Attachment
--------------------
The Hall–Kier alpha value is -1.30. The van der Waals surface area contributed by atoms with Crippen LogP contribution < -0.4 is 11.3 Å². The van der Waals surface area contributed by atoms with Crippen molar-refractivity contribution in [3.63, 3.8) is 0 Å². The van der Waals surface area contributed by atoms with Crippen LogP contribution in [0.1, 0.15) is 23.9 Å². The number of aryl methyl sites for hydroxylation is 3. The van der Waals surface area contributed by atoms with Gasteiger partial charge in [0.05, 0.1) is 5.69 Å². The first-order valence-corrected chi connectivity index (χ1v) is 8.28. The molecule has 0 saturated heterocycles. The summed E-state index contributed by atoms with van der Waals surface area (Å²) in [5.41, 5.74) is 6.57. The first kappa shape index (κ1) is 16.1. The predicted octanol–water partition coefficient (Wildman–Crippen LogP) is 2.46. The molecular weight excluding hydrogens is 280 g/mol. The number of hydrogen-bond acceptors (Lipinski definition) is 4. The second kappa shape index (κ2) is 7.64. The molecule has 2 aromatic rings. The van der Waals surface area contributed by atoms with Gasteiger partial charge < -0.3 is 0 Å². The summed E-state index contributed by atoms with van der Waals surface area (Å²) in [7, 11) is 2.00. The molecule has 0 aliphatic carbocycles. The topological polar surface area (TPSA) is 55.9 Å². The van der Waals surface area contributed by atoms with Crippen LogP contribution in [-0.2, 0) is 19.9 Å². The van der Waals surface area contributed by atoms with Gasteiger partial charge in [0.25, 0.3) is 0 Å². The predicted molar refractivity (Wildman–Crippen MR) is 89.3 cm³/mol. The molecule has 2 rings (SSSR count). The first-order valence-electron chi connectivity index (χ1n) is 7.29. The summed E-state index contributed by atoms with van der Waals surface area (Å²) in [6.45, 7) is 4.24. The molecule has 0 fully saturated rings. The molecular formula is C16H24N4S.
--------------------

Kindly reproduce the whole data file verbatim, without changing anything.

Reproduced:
The Hall–Kier alpha value is -1.30. The van der Waals surface area contributed by atoms with Crippen LogP contribution < -0.4 is 11.3 Å². The van der Waals surface area contributed by atoms with Crippen molar-refractivity contribution in [3.63, 3.8) is 0 Å². The van der Waals surface area contributed by atoms with Crippen LogP contribution in [0.1, 0.15) is 23.9 Å². The number of aryl methyl sites for hydroxylation is 3. The van der Waals surface area contributed by atoms with Gasteiger partial charge in [0.05, 0.1) is 5.69 Å². The first-order valence-corrected chi connectivity index (χ1v) is 8.28. The molecule has 0 saturated heterocycles. The summed E-state index contributed by atoms with van der Waals surface area (Å²) in [5.41, 5.74) is 6.57. The first kappa shape index (κ1) is 16.1. The predicted octanol–water partition coefficient (Wildman–Crippen LogP) is 2.46. The molecular weight excluding hydrogens is 280 g/mol. The number of hydrogen-bond acceptors (Lipinski definition) is 4. The second kappa shape index (κ2) is 7.64. The molecule has 2 aromatic rings. The van der Waals surface area contributed by atoms with Gasteiger partial charge < -0.3 is 0 Å². The summed E-state index contributed by atoms with van der Waals surface area (Å²) in [7, 11) is 2.00. The molecule has 0 aliphatic carbocycles. The topological polar surface area (TPSA) is 55.9 Å². The van der Waals surface area contributed by atoms with Crippen LogP contribution in [-0.2, 0) is 19.9 Å². The van der Waals surface area contributed by atoms with Gasteiger partial charge in [0.25, 0.3) is 0 Å². The predicted molar refractivity (Wildman–Crippen MR) is 89.3 cm³/mol. The molecule has 2 rings (SSSR count). The first-order valence-electron chi connectivity index (χ1n) is 7.29. The summed E-state index contributed by atoms with van der Waals surface area (Å²) in [6.45, 7) is 4.24. The molecule has 0 fully saturated rings. The molecular formula is C16H24N4S.